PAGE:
Smile at the camera. Before the smartphone, embodied by the first Apple iPhone, cameras were, well, cameras.
Apple quickly followed with the less convenient camera-equipped iPad. Soon, all phones, tablets and laptop computers included cameras.
Initially, most trailed dedicated cameras in image quality. In the past few years, the best rival some dedicated cameras in quality.
While smartphones and laptops lack the superior lenses of dedicated cameras, they compensate with sophisticated image processing software that in many cases fools all but trained photography experts.
Camera-equipped phones, tablets and laptops captured few “mission-critical” images during their first decade of existence.
They served admirably for family and vacation photos and videos and casual Skype and FaceTime video chats. Those desiring higher quality images could either buy a separate webcam or download software that turned Canon’s more serious, expensive dedicated cameras into webcams.
Desktop computers with their separate monitors lacked cameras. Monitors often included built-in speakers, but rarely cameras. Thus, several companies marketed webcams for these devices. Most were mediocre, but one company stood out: Logitech. It benefited from a modest but steady business selling webcams among its popular computer input devices.
Logitech developed a strong following for its keyboards, mice and other computer peripherals. Usually, its products were superior to the Microsoft peripherals at comparable prices. In my experience, highly reliable Logitech products work as expected.
When the COVID-19 pandemic unexpectedly arrived, suddenly a lot of businesses and people began taking online video quality seriously.
Most of the nation began working from home and conferencing using Zoom and Google Teams. Within a month, Logitech, a Chinese company, sold out of its most popular webcam models, especially the C-920. That model, with a list price of about $100, generally sold for about $75.
Unable to find the C-920, other than used or at extortionist prices, I resigned to buying a $50 knockoff through Amazon. That was a big mistake. The quality was terrible.
After a six-month wait, I finally obtained Logitech’s most recent model webcam, the C-922 Pro (the C-922X Pro offers marginally better performance that may be unnoticeable to most people).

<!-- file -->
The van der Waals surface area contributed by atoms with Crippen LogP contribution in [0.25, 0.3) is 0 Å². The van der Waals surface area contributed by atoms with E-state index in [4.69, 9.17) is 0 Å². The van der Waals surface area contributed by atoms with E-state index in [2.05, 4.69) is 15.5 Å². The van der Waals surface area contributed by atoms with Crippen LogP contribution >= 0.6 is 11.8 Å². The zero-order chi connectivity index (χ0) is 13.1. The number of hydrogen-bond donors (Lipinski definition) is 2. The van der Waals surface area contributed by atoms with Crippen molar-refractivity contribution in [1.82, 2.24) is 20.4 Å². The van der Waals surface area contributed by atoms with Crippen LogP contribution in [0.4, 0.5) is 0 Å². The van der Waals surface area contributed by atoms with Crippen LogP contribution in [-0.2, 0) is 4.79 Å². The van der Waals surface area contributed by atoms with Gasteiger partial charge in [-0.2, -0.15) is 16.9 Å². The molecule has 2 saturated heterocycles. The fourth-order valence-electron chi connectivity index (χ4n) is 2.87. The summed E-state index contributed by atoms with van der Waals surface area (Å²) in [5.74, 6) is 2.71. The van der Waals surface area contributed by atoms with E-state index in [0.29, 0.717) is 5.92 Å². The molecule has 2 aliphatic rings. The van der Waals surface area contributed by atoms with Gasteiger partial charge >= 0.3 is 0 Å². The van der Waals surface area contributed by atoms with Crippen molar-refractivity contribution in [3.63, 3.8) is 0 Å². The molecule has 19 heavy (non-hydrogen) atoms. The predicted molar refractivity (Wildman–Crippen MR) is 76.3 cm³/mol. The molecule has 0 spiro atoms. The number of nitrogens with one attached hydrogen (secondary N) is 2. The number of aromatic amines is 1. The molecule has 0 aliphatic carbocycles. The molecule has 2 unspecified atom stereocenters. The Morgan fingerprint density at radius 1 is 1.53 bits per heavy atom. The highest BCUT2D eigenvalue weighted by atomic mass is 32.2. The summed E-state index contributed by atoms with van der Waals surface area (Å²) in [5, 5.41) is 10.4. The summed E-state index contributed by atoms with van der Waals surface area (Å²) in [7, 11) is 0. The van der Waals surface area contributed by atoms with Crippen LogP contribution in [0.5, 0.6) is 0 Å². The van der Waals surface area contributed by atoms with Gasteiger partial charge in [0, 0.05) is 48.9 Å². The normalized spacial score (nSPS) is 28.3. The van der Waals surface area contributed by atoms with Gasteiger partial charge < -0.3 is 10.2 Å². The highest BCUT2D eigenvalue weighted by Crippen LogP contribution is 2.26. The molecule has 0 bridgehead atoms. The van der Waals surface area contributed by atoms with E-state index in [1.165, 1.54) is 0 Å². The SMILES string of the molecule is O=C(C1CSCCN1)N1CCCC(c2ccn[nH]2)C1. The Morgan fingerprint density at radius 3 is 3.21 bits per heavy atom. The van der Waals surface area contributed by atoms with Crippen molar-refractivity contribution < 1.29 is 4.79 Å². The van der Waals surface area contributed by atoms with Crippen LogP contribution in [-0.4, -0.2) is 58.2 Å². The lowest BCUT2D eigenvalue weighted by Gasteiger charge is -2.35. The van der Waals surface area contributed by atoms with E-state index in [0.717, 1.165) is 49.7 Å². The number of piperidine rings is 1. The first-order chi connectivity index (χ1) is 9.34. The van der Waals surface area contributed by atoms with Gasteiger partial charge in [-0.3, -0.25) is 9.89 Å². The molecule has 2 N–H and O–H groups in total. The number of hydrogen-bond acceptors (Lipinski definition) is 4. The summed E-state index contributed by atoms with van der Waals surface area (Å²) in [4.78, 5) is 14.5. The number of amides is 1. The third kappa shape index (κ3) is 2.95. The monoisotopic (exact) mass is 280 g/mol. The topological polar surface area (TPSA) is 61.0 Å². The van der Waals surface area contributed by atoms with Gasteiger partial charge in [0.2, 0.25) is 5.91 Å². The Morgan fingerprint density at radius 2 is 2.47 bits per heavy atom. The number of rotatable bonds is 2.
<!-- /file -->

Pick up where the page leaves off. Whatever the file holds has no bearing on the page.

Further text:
Amazon only sold the C-922 through sketchy third-party vendors. As you read this, Amazon itself won’t have the C-922 in stock for two more days.
I went to bestbuy.com, which advertised it in-stock for several dollars over list price. Within a few minutes, as I searched other vendors, it suddenly vanished from Best Buy.
However, staples.com assured I’d have it in a week at list price of $100. I was pleasantly surprised when it arrived earlier than promised. Staples continues selling it for this price, while Amazon wants $105 for the 922X.
The C-922 surpasses my expectations. It supports high-definition 1080p or 720p at the standard video frame rate of 30 frames per second.
If you prefer 60 fps, then it falls back to 720p. Its 78-degree field of view is the ideal compromise between narrow and wide angle. It auto-focuses competently and uses two omni-directional microphones for good stereo audio. It even comes with a mini-tripod, as well as a versatile mount that clips onto a monitor.
The C-922 works with nearly any operating system and plugs into your computer with a standard USB-A connector. Only the Razor Kiyo at a similar price is in the same league.
Even better, free downloadable software enables impressive versatility, allowing electronically altering field of view, zooming, tilting and panning and a variety of special effects and adjustments.
One component, that only works on Windows PCs, inserts alternative backgrounds to hide your humble environment. Not everyone can have an impressive, cultivated library background like Judy Woodruff on the “PBS NewsHour.”
A webcam is not a complex product. It puzzles me why only Logitech and Razor get it right. There are much more expensive professional webcams that are unnecessary for most people. Accept no Logitech imitations.
Rich Warren, who lives in the Champaign area, is a longtime reviewer of consumer electronics. Email him at firstname.lastname@example.org.